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What do I know about culture & diversity?

Culture & Cultural competence

Culture is a word we always hear, but difficult to explain what it exactly is. It’s something in our heritage and DNA that influences our everyday decisions such as what to eat, what to wear and what to say.  Culture is something everyone has. It is a system of knowledge shared by a group. It is communicated between generations of that group and constantly changing. When people who share the same cultures and values come together, they form cultural groups. Cultural groups can be defined in several ways, such as ethnic, religious, linguistic, political, national etc.

In a nutshell, our cultural lens is our view of normal. Our perspectives are heavily influenced by what we see through the cultural lens. Sometimes, it can be misleading. For example, we may mistakenly believe that all people who look like us are similar in all other ways and that all people who do not look like us are different in all other ways. The cultural lens is shaped by our learning journey since we were born. It’s the environment we grew up in, and things we see and hear, and the people we meet. It’s normal we tend to be raised in groups of people who are just like us, gravitate to people who are like us, and feel uncomfortable with people who are different from us.



The concept of diversity encompasses acceptance and respect.

It means understanding that everyone is unique and recognizing our individual differences. These can be along the dimensions of race. Ethnicity, gender, sexual orientation, socio-economic status, age, physical abilities, beliefs, or other ideologies.

It is the exploration of these differences in a safe, positive, and nurturing environment. It is about understanding each other and moving beyond simple tolerance to embracing and celebrating the rich dimensions of diversity contained within each individual. Relating to your own experience, try to briefly describe how you fit within each dimension, for example, your ethnicity.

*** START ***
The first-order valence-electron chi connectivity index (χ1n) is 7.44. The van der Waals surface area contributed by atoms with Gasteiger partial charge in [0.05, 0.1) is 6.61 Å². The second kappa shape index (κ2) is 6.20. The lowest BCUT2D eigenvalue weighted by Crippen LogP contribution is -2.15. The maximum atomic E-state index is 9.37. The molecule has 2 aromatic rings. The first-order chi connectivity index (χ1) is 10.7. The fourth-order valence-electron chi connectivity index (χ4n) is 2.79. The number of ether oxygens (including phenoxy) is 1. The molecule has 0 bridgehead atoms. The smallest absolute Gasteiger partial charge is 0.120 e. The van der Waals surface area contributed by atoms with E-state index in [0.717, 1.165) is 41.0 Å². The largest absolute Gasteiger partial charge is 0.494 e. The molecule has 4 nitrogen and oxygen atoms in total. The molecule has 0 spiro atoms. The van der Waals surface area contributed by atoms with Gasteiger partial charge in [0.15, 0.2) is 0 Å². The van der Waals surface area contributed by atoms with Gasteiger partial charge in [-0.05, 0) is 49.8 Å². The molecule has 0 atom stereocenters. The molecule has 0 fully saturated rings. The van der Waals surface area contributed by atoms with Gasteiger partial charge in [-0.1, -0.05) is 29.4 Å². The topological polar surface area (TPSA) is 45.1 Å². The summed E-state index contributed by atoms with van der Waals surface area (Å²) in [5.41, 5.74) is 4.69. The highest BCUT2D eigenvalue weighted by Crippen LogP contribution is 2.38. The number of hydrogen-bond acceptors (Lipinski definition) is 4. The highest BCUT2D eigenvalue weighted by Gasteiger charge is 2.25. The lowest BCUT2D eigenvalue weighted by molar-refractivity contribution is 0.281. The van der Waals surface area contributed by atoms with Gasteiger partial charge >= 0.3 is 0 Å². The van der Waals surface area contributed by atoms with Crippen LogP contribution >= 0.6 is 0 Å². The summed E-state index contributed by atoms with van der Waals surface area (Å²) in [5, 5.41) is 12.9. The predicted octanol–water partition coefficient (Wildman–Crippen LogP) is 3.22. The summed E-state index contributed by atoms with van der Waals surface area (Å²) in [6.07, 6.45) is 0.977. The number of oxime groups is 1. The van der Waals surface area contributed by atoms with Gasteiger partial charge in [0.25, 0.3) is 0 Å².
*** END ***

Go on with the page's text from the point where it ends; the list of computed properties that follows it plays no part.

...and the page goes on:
Biculturalism and Multiculturalism

Biculturalism represents comfort and proficiency with both one’s heritage culture and the culture of the country or region in which on has settled. It’s not only applicable to  immigrants, but also their children who are born and raised in the receiving society, they are likely deeply embedded in the heritage culture at home with their families. The ethnic component of biculturalism is not only a reactive response to discrimination, it also represents a sense of pride in one’s heritage and a desire to hold on to that heritage. 

Individuals who speak both the language of their heritage cultural context (or home country) and then language of their receiving cultural context (residential country), have friends from both cultural backgrounds, and watch TV programs and read magazines from both cultural contexts are considered bicultural. 

Multiculturalism means there’s public endorsement and recognition of cultural diversity. 


Practice and self-reflect (Free enrolment 👇)

Keys 2 Diversity is a free, self-managed online course, designed to develop cultural & diversity awareness for everyone. 

You may want to read more:

3 Strong motivators in cross-cultural workplace


Biculturalism and Context: what is biculturalism, and when is it adaptive? Schwartz, S.J., Unger, J.B. 2010 Mar.

Diverse WA competency training.